March 15, 2007

Second Life, Get a Life?

My head is spinning with the events of the day. Today was the day that I showed my co-workers the world of Second Life.  Basically, it's a virtual world where people can communicate, discuss, attend events, and buy and sell. If you want to know more than that, I will refer you to this most excellent wikipedia article. Incidentally, Dean Koontz had an author visit in Second Life today.

The plus of Second Life over other cyberspace programs is that everything is so visual. You can see other beings and thus, interaction becomes possible on a deeper level than it is in just a text-based program.

The Charlotte-Mecklenburg library has partnered with Sirsi Dynix to bring this to their teens by providing Teen Second Life, free of charge, to their teen patrons. Our technology ingenieur asked me if I thought our library system should consider the same thing. In result, I ended up doing a presentation and demo to some co-workers.

Everyone was highly entertained, but, as I anticipated, many were skeptical about the need for us to get involved. Not only is Charlotte-Meck offering the software, but they are creating a teen library (with help from a teen advisory board) inside Teen Second Life.

On a more personal note, I was also thinking about the possibility of starting a church in Second Life. Come to find out, they already have them, although it was unclear at what level these churches function. Are the churches just buildings? Are services held? Are there functioning church bodies where members can count on each other for emotional or spiritual support?

How far we can take Second Life remains to be seen, but one thing is clear. Almost 5 million people have created accounts. Some of them could be multiple accounts for one person, and many accounts were set up and used only once. But, here is a possibility to interact with a group of people that may not be comfortable coming in a library (or church) but would visit one inside a virtual community.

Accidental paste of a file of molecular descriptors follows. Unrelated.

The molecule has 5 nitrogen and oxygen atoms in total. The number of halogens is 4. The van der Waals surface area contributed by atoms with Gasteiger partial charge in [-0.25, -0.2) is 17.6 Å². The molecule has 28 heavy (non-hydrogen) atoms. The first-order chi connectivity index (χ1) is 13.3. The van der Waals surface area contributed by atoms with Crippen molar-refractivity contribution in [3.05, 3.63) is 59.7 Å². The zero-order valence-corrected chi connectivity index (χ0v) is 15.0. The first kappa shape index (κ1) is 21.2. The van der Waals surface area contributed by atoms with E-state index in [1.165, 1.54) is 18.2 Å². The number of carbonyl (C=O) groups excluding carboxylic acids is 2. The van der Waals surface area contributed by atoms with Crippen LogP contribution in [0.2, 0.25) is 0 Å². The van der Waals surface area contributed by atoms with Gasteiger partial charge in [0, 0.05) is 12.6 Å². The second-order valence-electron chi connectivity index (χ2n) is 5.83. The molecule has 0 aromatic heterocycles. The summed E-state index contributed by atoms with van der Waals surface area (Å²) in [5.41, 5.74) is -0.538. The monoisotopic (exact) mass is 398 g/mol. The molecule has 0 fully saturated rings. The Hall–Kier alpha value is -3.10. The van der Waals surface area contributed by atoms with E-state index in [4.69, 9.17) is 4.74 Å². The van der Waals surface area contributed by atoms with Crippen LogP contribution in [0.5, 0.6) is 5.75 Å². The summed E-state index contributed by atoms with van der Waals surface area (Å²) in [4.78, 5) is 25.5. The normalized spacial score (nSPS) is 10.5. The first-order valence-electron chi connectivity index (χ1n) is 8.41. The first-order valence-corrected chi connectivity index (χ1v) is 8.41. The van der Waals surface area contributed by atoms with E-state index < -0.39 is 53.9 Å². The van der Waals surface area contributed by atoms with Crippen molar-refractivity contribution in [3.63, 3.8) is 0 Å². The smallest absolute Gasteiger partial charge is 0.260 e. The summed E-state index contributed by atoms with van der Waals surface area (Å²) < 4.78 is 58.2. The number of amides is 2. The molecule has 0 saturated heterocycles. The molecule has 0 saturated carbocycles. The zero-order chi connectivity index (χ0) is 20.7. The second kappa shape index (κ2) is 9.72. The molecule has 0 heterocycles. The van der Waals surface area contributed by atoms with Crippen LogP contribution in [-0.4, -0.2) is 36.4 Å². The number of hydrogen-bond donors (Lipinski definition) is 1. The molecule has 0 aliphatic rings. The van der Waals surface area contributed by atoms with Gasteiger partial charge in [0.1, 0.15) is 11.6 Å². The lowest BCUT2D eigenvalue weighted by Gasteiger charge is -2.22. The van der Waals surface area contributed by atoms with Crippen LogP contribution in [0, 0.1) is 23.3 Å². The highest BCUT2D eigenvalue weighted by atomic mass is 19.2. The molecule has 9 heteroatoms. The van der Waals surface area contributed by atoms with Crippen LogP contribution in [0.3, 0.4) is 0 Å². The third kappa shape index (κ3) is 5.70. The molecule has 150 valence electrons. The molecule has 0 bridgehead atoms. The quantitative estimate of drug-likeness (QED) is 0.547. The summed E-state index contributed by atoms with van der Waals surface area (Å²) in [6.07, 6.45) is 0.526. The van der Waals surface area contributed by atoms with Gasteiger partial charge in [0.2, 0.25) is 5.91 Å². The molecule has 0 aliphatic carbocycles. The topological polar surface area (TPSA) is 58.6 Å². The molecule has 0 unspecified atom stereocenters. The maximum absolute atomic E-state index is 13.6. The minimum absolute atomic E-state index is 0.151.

After you visit the Second Life website, visit the parody website, Get a First Life, for a good laugh.

And just for fun, here are 10 reasons to visit Second Life:
  1. You choose what you look like. Here is your chance to gain all of those physical characteristics you like that your friends have and you don't. I literally spent 3 hours adjusting my appearance.
  2. You can stay at home when you visit. While you are in your pajamas, you can be listening to a concert, meeting a famous author, going to a club, or taking a class (Harvard and Ball State already offer online classes in Second Life.)
  3. You increase your world. You can meet people from all countries and that speak many languages. So far, I have met a Spanish speaker and an Italian speaker. I actually speak a little Spanish. Making new friends is always a good thing.
  4. The humorous avatars make me laugh. When you are "talking" to someone, you are actually typing on your keyboard. So as you type on your real keyboard at home, your avatar starts typing in mid-air. It looks very odd and amusing.
  5. You can fly! You can fly around in cool poses.
  6. Money goes farther. One U.S. dollar equals 270 Linden Dollars.
  7. It's a chance to learn something new. Break up the monotony of your day by trying to learn how to sit down in Second Life. It can take you quite a while to acquire any new skill.
  8. Just so you can watch your friends faces as you try to explain what it is. They will give you a quirky, lopsided grin, say, "That's cool," and change the subject.
  9. ALA is already in this, holding trainings and events. Go here for a list of events.
  10. And finally, because one day, this will be really really big, and everyone will be using it. You'll wish you hadn't been such a fuddy duddy if you don't.


bookbk said...

Wow, this sounds fascinating and very, very dangerous. I have so many procrastinatory hobbies as it is....though seeing an avatar of me typing in midair might be worth it.

Also, Charlotte-Mecklenberg library seems to have an amazing teen department in general! I found their summer reading video on the teen library wiki a little while ago and was just astonished at it.

zeelibrarian said...

I won't lie. It can be a little addictive. During my training, I reluctantly signed off. You do have to limit yourself to maybe one session a day or you could actually start living inside that world and forget to go outside.